The term “mezzo” (Italian for “middle”) is commonly used to describe a female singer’s middle range. However, as Wallis Giunta puts it, “A mid soprano is a colour and a range of voice that helps to recognise what repertoire is best suited to a given sort of singer.”
Can you Tell Me How High a Mid Soprano can Go?
A mezzo’s range typically falls between middle C (A3) and high C (A5) (two octaves higher). However, Wallis’s singing range is slightly larger.
My normal range spans three octaves, from C3 (the C below middle C) to C6.
“I rarely employ extremes and rely heavily on the medium ground. My own chroma centre is somewhere between the middle C and the D two octaves above. The exact range of a mezzo is not set in stone, although often it is between that of a soprano and an alto.
Mezzos have Little Problem Reaching the Highest Notes.
A soprano may easily reach a high C and can also sing very softly and fade out on that note. Conversely, mezzos tend to sing in the middle of their range, however that doesn’t imply they can’t reach the upper registers when necessary.
In spite of this, Wallis claims, “I could still go up to that high C, but for me it would be more full-throttle”.
Which Types of Music Fall Under the Mezzo Soprano Umbrella?
Lyric mezzo, dramatic mezzo, and coloratura mezzo are the three most common sub-types of mezzo voices. Cherubino, the teenage lad in Mozart’s The Marriage of Figaro, is a popular role for lyric mezzos to play in their pant (or “trouser”) persona.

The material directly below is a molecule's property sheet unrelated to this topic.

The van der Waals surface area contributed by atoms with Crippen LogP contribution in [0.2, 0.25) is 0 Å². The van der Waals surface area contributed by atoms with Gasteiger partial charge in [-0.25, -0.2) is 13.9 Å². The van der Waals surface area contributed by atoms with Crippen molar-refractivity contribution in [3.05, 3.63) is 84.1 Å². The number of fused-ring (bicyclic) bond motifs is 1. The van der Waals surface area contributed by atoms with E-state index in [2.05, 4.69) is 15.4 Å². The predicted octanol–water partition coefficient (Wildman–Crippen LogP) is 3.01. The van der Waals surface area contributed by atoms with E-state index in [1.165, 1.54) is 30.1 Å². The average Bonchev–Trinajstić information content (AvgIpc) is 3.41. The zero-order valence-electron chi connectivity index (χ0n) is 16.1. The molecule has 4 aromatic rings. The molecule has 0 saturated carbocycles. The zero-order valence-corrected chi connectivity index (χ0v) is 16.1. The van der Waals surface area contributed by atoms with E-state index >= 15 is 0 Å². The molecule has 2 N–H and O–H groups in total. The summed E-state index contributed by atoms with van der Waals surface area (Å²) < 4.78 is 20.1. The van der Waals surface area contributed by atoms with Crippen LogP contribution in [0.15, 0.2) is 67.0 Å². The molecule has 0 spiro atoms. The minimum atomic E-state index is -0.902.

On the other hand, dramatic mezzos excel in the role of the femme fatale in opera, most notably in Bizet’s Carmen. I sing Carmen with the same voice I use for everything else,” Wallis says, “but she has a more feminine, earthy, deeper tone than my Cherubino would.”
Okay, So How Do Mezzos Actually Sound?
People generally agree that mezzos have a deeper, rounder, and more richly textured tone than sopranos, Wallis says. In spite of not being necessarily lighter, they have a more effervescent quality.
The lowest female voice type, altos have the deepest, richest tones. They don’t appear as often, and consequently they don’t have as many operatic roles written for them. It’s a rare find indeed when you do.
What Roles Do They Typically Play?
It’s an intriguing fact that the soprano typically takes on the role of the opera’s protagonist, damsel-in-distress, and leading lady. The soprano voice is typically the highest in the orchestra.
A mezzo could be a young boy, an elderly lady, a gypsy, a witch, a maid, a sibling, or a woman providing support. In most cases, the soprano is less multifaceted than the other voices. Someone else is always coming to her rescue, and she rarely gets to make decisions about her own life.
“Of course, times are a-changin’,” the author acknowledges, “and contemporary opera is investigating a lot more character types within each voice range.”